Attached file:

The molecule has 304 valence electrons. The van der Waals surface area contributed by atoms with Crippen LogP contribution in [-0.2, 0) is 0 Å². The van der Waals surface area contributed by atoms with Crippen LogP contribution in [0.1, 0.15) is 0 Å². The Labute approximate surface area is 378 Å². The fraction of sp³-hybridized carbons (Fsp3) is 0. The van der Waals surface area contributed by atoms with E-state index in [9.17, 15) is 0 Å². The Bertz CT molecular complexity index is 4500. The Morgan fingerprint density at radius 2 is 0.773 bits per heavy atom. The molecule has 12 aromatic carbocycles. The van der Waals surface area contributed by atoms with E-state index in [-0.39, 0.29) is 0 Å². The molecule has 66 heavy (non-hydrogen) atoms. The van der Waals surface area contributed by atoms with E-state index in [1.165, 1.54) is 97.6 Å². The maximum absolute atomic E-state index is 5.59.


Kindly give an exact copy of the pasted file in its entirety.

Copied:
The molecule has 304 valence electrons. The van der Waals surface area contributed by atoms with Crippen LogP contribution in [-0.2, 0) is 0 Å². The van der Waals surface area contributed by atoms with Crippen LogP contribution in [0.1, 0.15) is 0 Å². The Labute approximate surface area is 378 Å². The fraction of sp³-hybridized carbons (Fsp3) is 0. The van der Waals surface area contributed by atoms with E-state index in [9.17, 15) is 0 Å². The Bertz CT molecular complexity index is 4500. The Morgan fingerprint density at radius 2 is 0.773 bits per heavy atom. The molecule has 12 aromatic carbocycles. The van der Waals surface area contributed by atoms with E-state index in [-0.39, 0.29) is 0 Å². The molecule has 66 heavy (non-hydrogen) atoms. The van der Waals surface area contributed by atoms with E-state index in [1.165, 1.54) is 97.6 Å². The maximum absolute atomic E-state index is 5.59.